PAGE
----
People who regularly suffer with stress know that any amount of small things can set them off. We commonly associate stress with big life events, such as moving house, bereavement, relationship breakdowns or losing a job, but stress actually thrives when lots of little things niggle away at us. We have created here, a list of some of the most common daily stressors. How many affect you?
You know the feeling. You went to bed late, slept poorly, and the alarm went off early. You feel groggy and ill-tempered and need coffee or energy drinks to get you through the day. You know that there will be payback later for all the caffeine you’ve consumed.
You have a huge list of tasks you have to achieve today. You’re running a house, looking after other people, you have pets, and yet you have to go to work too. All of the errands and chores you have to do, coupled with deadlines you have to meet, will take their toll. No wonder you feel at the end of your tether. You’ll feel better if you can rank your priorities and learn to say no to other people.
There’s nothing worse than the daily commute. It seems that everyone has to be at school, at college or in the office, at exactly the same time, and then everyone leaves for home together as well. Thirty minutes later and you could sail into work feeling calm and fresh.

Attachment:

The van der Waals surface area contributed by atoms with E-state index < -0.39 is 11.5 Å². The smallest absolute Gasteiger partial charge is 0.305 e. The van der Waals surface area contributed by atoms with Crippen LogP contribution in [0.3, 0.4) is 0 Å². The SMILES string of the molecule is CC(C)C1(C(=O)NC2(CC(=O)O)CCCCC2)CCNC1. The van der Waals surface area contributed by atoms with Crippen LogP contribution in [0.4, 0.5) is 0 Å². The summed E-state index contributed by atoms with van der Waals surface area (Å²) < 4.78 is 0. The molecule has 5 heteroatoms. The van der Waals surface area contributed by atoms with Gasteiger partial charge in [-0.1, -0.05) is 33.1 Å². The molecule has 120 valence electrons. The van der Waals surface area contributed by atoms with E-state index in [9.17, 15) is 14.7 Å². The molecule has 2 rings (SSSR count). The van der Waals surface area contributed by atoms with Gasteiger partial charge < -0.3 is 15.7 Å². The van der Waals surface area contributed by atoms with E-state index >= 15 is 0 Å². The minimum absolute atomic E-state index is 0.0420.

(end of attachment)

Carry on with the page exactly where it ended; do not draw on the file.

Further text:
Wherever you go, you have to queue. You queue to take money out of the cashpoint and queue to spend it. You queue to see a doctor and then queue to pick up your prescription. You queue for a table in the restaurant and then have to wait to be served. You fill in a form and queue up at the post office to send it off, and then it takes 6-8 weeks of waiting to get it processed. You’re always waiting and it drives you crazy.
You give way for drivers on the road and they don’t say thank you. You follow people into buildings but they let the door shut just as you get to it. This can make you stressed. You may deal with the public and find that they purposefully misconstrue what you say or are difficult. You may have a neighbour who objects to your hedge or trees. People can be extremely inconsiderate and rude. This will certainly take its toll on you.
We choose our friends and we put up with our families, but work colleagues can be a species all of their own. You may hate office politics, brown nosing or just the general office gossip. People can be ugly and cruel about each other and this can leave you feeling anxious and stressed.
You drink too much coffee or cola, you smoke, you eat processed foods and you don’t take enough exercise. Maintaining these habits is costly, both financially, and to your long term health. The cleaner your body is, the more devoid of toxins, the better able you will be to cope with stress.
The frustration of constantly misplacing your keys, purse or phone can be unbearable. Try and remember to always put things in their official ‘home’.
Most of us are happy with day to day noise, but there can be times when excessive noise can really stress you out. Lots of people talking at once, excessive traffic noise, construction site noise – all of these can cause you a general annoyance and add to your daily stress.